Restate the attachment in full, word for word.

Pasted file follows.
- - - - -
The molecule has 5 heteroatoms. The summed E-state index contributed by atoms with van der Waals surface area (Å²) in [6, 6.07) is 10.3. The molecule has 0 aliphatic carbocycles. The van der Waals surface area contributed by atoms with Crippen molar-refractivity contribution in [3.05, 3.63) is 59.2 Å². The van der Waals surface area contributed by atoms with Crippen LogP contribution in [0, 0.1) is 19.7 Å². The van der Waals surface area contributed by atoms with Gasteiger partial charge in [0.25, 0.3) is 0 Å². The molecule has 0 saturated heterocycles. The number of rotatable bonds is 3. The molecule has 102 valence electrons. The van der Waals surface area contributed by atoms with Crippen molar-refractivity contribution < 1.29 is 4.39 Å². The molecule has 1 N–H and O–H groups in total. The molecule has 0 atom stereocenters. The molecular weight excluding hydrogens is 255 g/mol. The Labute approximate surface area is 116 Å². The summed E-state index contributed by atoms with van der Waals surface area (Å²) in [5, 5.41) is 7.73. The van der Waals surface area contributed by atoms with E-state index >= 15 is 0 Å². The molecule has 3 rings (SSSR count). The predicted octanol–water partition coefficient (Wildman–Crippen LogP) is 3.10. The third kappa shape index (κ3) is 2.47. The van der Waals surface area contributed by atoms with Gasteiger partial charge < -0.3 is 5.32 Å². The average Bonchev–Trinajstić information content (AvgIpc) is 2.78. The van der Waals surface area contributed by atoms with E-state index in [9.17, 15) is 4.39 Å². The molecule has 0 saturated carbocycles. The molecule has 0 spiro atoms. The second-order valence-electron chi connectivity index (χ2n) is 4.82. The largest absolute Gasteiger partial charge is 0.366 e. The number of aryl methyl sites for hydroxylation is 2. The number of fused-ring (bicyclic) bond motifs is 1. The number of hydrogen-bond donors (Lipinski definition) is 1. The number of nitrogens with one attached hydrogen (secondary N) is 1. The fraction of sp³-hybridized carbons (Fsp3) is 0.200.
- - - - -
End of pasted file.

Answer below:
The molecule has 5 heteroatoms. The summed E-state index contributed by atoms with van der Waals surface area (Å²) in [6, 6.07) is 10.3. The molecule has 0 aliphatic carbocycles. The van der Waals surface area contributed by atoms with Crippen molar-refractivity contribution in [3.05, 3.63) is 59.2 Å². The van der Waals surface area contributed by atoms with Crippen LogP contribution in [0, 0.1) is 19.7 Å². The van der Waals surface area contributed by atoms with Gasteiger partial charge in [0.25, 0.3) is 0 Å². The molecule has 0 saturated heterocycles. The number of rotatable bonds is 3. The molecule has 102 valence electrons. The van der Waals surface area contributed by atoms with Crippen molar-refractivity contribution < 1.29 is 4.39 Å². The molecule has 1 N–H and O–H groups in total. The molecule has 0 atom stereocenters. The molecular weight excluding hydrogens is 255 g/mol. The Labute approximate surface area is 116 Å². The summed E-state index contributed by atoms with van der Waals surface area (Å²) in [5, 5.41) is 7.73. The van der Waals surface area contributed by atoms with E-state index >= 15 is 0 Å². The molecule has 3 rings (SSSR count). The predicted octanol–water partition coefficient (Wildman–Crippen LogP) is 3.10. The third kappa shape index (κ3) is 2.47. The van der Waals surface area contributed by atoms with Gasteiger partial charge < -0.3 is 5.32 Å². The average Bonchev–Trinajstić information content (AvgIpc) is 2.78. The van der Waals surface area contributed by atoms with E-state index in [9.17, 15) is 4.39 Å². The molecule has 0 saturated carbocycles. The molecule has 0 spiro atoms. The second-order valence-electron chi connectivity index (χ2n) is 4.82. The largest absolute Gasteiger partial charge is 0.366 e. The number of aryl methyl sites for hydroxylation is 2. The number of fused-ring (bicyclic) bond motifs is 1. The number of hydrogen-bond donors (Lipinski definition) is 1. The number of nitrogens with one attached hydrogen (secondary N) is 1. The fraction of sp³-hybridized carbons (Fsp3) is 0.200.